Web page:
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Lemon Peel

To remove the lemon peel you can use a sharp knife, a potato peeler, a zester or a fine grater. Cut between the lemon peel and the white membrane and make sure that you remove as little white membrane as possible - as this is very bitter. Chop the thin lemon peel into tiny pieces using a chef’s knife on a cutting board.

Lemon peel contains minerals and fibre such as calcium, potassium, magnesium, beta-carotene, vitamins A and C. Lemon peel contains 5 – 10 times more nutrients than lemon juice.  It also contains substances like citronella and phellandrene that are beneficial for good health. Due to its antioxidant content lemon peel protects and decongests the liver.

Lemon peel contains high quantities of vitamin C and flavonoids that help cleanse the blood vessels,  reduce bad cholesterol and high blood pressure. The vitamin C content reinforces the body’s immune system and helps prevent colds, flu and infections. Calcium and other minerals help strengthen bones and prevent bone damage.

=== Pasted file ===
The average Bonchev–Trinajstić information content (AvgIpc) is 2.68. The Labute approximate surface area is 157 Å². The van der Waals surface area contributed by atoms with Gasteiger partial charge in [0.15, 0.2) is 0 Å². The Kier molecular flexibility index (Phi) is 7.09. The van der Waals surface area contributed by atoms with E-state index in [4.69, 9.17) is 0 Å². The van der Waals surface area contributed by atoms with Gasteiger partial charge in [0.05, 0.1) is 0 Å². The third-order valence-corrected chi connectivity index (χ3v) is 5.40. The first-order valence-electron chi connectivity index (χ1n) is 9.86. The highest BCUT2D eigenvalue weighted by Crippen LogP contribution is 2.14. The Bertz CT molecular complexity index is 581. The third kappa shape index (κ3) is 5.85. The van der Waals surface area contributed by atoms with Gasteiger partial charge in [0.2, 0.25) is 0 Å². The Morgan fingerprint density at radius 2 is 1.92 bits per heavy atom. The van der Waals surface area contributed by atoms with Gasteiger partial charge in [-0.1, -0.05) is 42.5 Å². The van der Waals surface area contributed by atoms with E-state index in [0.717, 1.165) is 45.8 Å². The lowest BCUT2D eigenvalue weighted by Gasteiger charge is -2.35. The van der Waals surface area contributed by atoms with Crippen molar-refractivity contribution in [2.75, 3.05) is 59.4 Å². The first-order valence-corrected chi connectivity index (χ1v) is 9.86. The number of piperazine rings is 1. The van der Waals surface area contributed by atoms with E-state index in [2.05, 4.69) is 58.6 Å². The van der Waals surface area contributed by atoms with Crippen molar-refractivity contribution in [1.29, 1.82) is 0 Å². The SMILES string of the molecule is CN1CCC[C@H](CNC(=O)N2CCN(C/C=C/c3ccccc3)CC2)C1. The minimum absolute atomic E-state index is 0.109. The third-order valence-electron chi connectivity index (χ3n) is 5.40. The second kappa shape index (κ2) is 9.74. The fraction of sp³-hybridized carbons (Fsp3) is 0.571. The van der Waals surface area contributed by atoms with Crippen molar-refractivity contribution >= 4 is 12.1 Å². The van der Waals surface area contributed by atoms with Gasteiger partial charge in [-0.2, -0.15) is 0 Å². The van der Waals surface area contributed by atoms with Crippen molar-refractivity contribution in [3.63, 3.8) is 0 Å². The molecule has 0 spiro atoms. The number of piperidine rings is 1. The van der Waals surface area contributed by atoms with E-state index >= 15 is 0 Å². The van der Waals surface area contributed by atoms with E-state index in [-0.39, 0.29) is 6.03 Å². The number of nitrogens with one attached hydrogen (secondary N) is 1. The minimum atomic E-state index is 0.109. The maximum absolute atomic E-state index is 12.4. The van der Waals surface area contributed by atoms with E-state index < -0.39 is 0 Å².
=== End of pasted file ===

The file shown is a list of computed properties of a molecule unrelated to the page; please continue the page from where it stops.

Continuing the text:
Lemon peel juice or tea is helpful for relieving intestinal gas, reducing abdominal inflammation, improving digestion and eliminating toxins and waste products from the body.

To make lemon peel juice add the peel from one lemon to a blender, add half a litre of water, a tablespoon of honey, mix and add some ice cubes if you prefer it cold.

Health Issues

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The Food & Pandemics Report, produced by plant-based advocacy group ProVeg International, identifies the eating and farming of animals as “the single most risky human behaviour in relation to pandemics”, and calls for urgent changes to the global food system in order to prevent future outbreaks. The report has drawn support from inside the UN Environment Programme (UNEP).


An international team of researchers from Brazil, the United States and Sweden has found that polyphenols found in berries of the açaí palm (Euterpe oleracea)